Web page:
Reading Time: < 1 minute The singer has promoted a vegan diet for weight loss (Photo: Pete Sekesan)
Reading Time: < 1 minute

Beyonce’s use of veganism through her ’22 day challenge’ is a business opportunity which promotes discrimination, according to two professors.

An article written by the academics, titled The sexual politics of veggies: Beyoncé’s “commodity veg*ism, claims the singer’s promotion of veganism as a diet ‘reproduces existing patterns of discrimination and inequality’.

In the article, the authors look at the implications of veganism within a post-feminist context.

‘Dietary practice’

Ella Fegitz and Daniela Pirani, both professors at the University of London, describe the 22 day vegan challenge as a ‘post-feminist dietary practice’ – which ‘reproduces existing patterns of discrimination and inequality’.

They claim this is a consumerist form of veganism which simply promotes the concept of a ‘sexy body’.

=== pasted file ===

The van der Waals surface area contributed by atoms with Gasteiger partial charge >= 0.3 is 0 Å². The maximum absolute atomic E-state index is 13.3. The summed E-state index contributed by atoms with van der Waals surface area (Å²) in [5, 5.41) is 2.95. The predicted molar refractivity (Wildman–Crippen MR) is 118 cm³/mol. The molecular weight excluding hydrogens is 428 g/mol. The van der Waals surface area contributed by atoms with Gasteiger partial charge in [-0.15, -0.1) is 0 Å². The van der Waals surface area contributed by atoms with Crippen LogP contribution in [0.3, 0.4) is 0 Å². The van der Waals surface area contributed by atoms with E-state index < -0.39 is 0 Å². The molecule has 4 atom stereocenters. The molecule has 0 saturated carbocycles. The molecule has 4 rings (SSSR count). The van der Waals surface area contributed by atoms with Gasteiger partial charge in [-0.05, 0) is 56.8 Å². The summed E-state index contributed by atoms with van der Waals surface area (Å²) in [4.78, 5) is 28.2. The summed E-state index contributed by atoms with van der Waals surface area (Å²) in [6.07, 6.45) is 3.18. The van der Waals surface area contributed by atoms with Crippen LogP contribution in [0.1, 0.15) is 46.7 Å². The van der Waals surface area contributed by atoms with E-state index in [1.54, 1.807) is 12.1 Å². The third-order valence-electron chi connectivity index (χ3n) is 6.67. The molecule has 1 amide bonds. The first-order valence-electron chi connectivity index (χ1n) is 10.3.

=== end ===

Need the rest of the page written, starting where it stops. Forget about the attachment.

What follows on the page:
Fegitz and Pirani write: “While these diets have an important role for vegetarian eco-feminists, as signs of resistance against the patriarchal and capitalist exploitative system, in post-feminism they have become sexy and business oriented.”


They add: “Our argument is that while eco-feminists have embraced vegetarian and vegan regimes as ethical and political choices, post-feminism depoliticizes and deradicalizes them. 

“In this way, they become part of an individualistic project that emphasizes empowerment and meritocracy; choice, agency, and responsibilization; and the focus on a healthy, sexy body. 

“Ultimately, the post-feminist articulation of vegan diets promotes a form of ‘commodity veg*ism’, that is not only devoid of any critical force, but also reproduces existing patterns of discrimination and inequality.”

Maria Chiorando

Maria is a news and features writer for Plant Based News. As a former magazine editor, newspaper reporter, and features writer, her work has been published by The Guardian, The Huffington Post, and various regional newspapers, as well as Vegan Life magazine and Vegan Trade Journal. She has interviewed a huge range of people, from Prime Ministers to authors, activists, pop stars and actors, and enjoys the varied range of topics writing for PBN allows her to tackle. She was previously the editor of Plant Based News for over 3 years.